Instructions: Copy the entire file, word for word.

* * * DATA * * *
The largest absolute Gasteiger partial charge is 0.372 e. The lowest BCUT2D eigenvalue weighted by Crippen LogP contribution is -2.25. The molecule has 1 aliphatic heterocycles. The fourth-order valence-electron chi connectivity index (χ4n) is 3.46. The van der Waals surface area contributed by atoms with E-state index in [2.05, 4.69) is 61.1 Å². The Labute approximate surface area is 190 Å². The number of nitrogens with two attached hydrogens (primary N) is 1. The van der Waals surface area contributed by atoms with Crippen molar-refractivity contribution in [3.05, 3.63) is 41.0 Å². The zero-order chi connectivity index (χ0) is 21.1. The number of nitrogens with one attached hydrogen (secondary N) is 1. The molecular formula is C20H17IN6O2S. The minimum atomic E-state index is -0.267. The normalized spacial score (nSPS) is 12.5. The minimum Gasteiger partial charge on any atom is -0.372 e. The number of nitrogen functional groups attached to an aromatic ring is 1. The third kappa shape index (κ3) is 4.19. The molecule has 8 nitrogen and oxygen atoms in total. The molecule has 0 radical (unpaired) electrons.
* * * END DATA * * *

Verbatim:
The largest absolute Gasteiger partial charge is 0.372 e. The lowest BCUT2D eigenvalue weighted by Crippen LogP contribution is -2.25. The molecule has 1 aliphatic heterocycles. The fourth-order valence-electron chi connectivity index (χ4n) is 3.46. The van der Waals surface area contributed by atoms with E-state index in [2.05, 4.69) is 61.1 Å². The Labute approximate surface area is 190 Å². The number of nitrogens with two attached hydrogens (primary N) is 1. The van der Waals surface area contributed by atoms with Crippen molar-refractivity contribution in [3.05, 3.63) is 41.0 Å². The zero-order chi connectivity index (χ0) is 21.1. The number of nitrogens with one attached hydrogen (secondary N) is 1. The molecular formula is C20H17IN6O2S. The minimum atomic E-state index is -0.267. The normalized spacial score (nSPS) is 12.5. The minimum Gasteiger partial charge on any atom is -0.372 e. The number of nitrogen functional groups attached to an aromatic ring is 1. The third kappa shape index (κ3) is 4.19. The molecule has 8 nitrogen and oxygen atoms in total. The molecule has 0 radical (unpaired) electrons.